● #3 Coco (coco都可奶茶)

Coco first opened in Taipei in 1997. Over the last 20 years, they have opened over 2000 stores worldwide with locations in the US, UK, Thailand, and Korea among others. Coco offers customers a variety of beverages that meet a wide range of taste preferences. They also perform regular health and safety checks as well as fresh ingredients to put consumer worries at ease.

 

● #4 Gong Cha(薡御贡茶)

The milk tea shop with the most international exposure, Gong Cha started in Taiwan. Since 2006, this premium milk tea shop has become one of the largest in the world with more than 1,500 locations from Hong Kong to South Korea, New Zealand, Australia, USA, Singapore, and other countries.

 

● #5 Yunyang Royal (云仰皇茶)

This brand has also been dubbed the “Hermes of the milk tea industry” because of its exquisite quality and higher price. It is a relatively new player in the milk tea market, only founded in 2016 in Dongguan, and has introduced a range of interesting flavors, including cheese rose Oolong, cheese cream cocoa, or milk salt mountain green tea.

 


 

● #6 China Fruit Time(鲜果时间)

This shop was founded in Beijing in 2007, mainly focused on the take-out beverage market. It was an immediate success, with the franchise chain opening 40 new stores within a year after its founding. The brand mainly focuses on being “fresh, stylish, and healthy” and now has shops all over mainland China.

 

● #7 Utepia(乌茶邦)

Utepia, Wu Cha Bang in Chinese, is a stylish milk tea franchise that is very new and based on the idea of being the “celebrity milk tea” – a very strong brand identity that is all about targeting young generations with a love for classy, traditional products. Although the company is new, some media predict 2018 will be the breakthrough year for this brand.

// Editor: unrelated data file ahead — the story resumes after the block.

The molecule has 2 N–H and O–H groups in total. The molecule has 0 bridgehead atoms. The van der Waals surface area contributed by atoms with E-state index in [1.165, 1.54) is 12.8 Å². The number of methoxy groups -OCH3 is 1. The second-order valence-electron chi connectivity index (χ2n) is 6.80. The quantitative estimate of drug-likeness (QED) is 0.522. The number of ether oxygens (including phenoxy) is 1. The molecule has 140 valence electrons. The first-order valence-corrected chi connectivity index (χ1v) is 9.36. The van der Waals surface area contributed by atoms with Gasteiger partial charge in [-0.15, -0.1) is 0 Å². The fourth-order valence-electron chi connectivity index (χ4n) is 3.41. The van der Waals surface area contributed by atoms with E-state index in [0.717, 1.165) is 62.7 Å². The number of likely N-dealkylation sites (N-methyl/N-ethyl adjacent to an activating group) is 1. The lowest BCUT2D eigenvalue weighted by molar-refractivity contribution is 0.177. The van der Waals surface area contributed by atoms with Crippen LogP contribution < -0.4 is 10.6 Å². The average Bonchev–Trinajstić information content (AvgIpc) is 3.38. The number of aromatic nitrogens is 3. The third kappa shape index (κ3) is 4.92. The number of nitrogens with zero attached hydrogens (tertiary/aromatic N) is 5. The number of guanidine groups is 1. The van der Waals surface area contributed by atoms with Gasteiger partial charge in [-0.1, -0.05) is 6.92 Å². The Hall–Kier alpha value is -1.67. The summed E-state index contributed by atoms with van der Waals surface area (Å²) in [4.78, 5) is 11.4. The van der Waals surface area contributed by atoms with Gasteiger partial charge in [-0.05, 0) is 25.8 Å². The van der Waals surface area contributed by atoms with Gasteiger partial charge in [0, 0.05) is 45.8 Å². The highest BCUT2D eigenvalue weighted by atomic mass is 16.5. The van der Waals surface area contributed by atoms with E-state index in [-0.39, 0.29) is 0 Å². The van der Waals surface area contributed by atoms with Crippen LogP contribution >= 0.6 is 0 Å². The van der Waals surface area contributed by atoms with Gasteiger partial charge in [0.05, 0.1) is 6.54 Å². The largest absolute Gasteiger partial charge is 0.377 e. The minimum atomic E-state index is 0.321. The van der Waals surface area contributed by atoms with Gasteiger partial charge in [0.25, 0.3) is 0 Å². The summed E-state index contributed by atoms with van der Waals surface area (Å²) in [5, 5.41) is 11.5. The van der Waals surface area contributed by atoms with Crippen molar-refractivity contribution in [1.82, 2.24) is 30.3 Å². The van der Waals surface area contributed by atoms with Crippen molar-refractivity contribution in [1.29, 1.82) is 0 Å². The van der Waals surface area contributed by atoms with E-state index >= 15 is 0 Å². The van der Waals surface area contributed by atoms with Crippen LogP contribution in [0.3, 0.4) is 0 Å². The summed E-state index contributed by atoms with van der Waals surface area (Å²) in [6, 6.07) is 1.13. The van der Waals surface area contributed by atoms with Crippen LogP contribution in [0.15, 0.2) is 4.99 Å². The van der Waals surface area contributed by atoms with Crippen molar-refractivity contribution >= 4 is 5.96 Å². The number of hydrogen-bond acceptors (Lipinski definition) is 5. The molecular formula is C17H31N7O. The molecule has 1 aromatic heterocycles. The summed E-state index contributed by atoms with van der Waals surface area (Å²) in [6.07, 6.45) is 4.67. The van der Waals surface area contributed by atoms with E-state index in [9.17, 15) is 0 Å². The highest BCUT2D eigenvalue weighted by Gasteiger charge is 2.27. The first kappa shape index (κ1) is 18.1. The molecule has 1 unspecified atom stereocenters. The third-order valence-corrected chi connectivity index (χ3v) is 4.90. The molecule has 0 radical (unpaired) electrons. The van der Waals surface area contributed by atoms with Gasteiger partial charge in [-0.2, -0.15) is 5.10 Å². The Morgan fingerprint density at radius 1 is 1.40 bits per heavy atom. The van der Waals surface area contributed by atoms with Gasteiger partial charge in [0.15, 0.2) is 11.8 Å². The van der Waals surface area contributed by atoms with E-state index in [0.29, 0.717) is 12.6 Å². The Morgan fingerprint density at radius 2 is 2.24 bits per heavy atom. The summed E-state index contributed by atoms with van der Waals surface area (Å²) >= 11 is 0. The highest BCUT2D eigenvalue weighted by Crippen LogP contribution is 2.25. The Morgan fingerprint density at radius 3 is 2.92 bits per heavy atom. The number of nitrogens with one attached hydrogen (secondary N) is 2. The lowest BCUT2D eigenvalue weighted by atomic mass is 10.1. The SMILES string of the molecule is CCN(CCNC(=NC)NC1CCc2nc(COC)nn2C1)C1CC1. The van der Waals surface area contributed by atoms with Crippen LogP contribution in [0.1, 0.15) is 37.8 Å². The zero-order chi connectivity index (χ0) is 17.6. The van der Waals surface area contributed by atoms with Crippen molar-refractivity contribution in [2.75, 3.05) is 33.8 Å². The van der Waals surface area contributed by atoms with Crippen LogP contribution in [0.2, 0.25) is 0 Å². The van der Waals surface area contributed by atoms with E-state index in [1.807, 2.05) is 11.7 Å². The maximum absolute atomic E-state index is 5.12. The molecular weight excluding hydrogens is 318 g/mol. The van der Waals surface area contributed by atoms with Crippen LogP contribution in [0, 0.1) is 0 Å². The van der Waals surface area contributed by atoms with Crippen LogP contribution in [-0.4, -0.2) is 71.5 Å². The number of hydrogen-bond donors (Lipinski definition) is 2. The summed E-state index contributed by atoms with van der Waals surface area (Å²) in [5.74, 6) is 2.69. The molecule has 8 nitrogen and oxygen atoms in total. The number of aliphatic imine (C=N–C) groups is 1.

● #8 Happy Lemon(快乐柠檬)

Happy Lemon was founded in Shanghai in 2006, although its owner (Albert Wu) has been active in the tea business since the early 1990s in Taipei. The main company behind this brand, Yummy Town Holdings Corporation, also owns RBT Tea Cafe (仙踪林) and other brands, which have stores in many countries including mainland South Korea, Japan, Britain, the United States, Australia and Canada.

 

● #9 Dakasi(大卡司)

Dakasi is another milk tea shop with Taiwanese roots since 1990, which arrived in mainland China in 1999, where it set up its headquarters in Guangdong. It is a somewhat simple and classic milk tea brand that is especially loved by younger generations.

 

● #10 Attakai Kokoro Tea Shop(恋暖の初茶)

Although it has a Japanese name, this franchise tea shop is actually Chinese and just focuses on the fashionable Japanese style and quality ingredients, which the brand claims all come from Japan, Taiwan, and the US. It distinguishes itself from other brands by offering high-quality products at a relatively low price.

By Ryan Gandolfo and Manya Koetse


Spotted a mistake or want to add something? Please let us know in comments below or email us.

©2018 Whatsonweibo. All rights reserved. Do not reproduce our content without permission – you can contact us at info@whatsonweibo.com.

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What’s on Weibo provides social, cultural & historical insights into an ever-changing China. What’s on Weibo sheds light on China’s digital media landscape and brings the story behind the hashtag. This independent news site is managed by sinologist Manya Koetse. Contact info@whatsonweibo.com. ©2014-2017